5 questions for global warming activist Laurie David
Global warming guru Laurie David, producer of the Academy Award-winning documentary An Inconvenient Truth
starring Al Gore, pops into town tonight to speak at the Colorado Convention Center. She's here to wrap up a month of "green" events sponsored by the Denver Public Library and Greenprint Denver, the city's program of environmental initiatives. The event is sold out.
1 What's it like to be the producer of an Academy Award-winning film?
What's amazing to me is how many people have seen that movie and how many people are buying DVDs. Every single article you see (on global warming) now mentions the movie, and it's been personally gratifying to see.
2 What was it like to work with Al Gore?
By the time I was done working with him, I was begging him to adopt me. He's like a father figure to me, one of my heroes. He's so charming and lovely
and smart and funny. He makes fun of himself; he's got a great sense of humor. He's dry and he laughs at other people's jokes.
3 If you could have dinner with Sen. James Inhofe (R-Okla.), who called global warming the "greatest hoax ever perpetrated on the American people," what would you say to him?
There's something in my heart that makes me believe if I could get 10 minutes with these guys, I could change their mind. I would love to have dinner with Inhofe. We're at the point where we have to do something big to stop global warming. I would want him to watch the movie. I would pop the popcorn. I would pick up the check (for dinner).
4 So how do you react to the Bush administration's stance on global warming?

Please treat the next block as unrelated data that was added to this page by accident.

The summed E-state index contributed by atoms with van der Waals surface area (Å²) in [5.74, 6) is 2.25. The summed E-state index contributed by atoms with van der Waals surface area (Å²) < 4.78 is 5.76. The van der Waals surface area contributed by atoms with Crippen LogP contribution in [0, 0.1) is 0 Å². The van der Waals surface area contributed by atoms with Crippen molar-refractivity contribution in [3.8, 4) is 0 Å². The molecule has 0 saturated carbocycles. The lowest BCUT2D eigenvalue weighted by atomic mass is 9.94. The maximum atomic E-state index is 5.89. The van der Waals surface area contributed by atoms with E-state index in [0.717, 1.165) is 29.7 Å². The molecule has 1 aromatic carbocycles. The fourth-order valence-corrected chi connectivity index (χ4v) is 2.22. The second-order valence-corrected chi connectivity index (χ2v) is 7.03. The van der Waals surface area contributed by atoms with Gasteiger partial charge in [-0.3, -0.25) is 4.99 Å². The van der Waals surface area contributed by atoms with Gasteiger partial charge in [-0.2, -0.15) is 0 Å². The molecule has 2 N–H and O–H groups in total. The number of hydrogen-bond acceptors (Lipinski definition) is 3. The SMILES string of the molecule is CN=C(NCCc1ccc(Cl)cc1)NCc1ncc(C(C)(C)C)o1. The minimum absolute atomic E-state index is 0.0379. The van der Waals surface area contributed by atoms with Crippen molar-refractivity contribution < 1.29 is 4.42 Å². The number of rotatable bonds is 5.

It's terrifying. I've spent a lot of time saying to people that I believe the changes are going to come when these guys are still in office. I don't personally believe we have two years to waste before we start solving this. I'm not focused on '08. I'm focused on right now. Here's a perfect analogy: if you had a choice between being in a 5 mile-per-hour car accident or a 50 mile-per-hour car accident, what would you choose? I would choose everything we have to do avoid the larger collision ahead.
5 What changes have you made in your own life?
I don't believe everyone has to do everything. I don't do everything. It's about everyone doing something. I have changed as many lightbulbs as I could to (higher efficiency) bulbs. I started a new idling rule at the school carpool lane (cars dropping and picking up kids can't idle their engines more than 30 seconds). I bring a garment bag to the dry cleaners (instead of having the dry cleaners wrap her clothes in petroleum-based plastic). I drive a hybrid.
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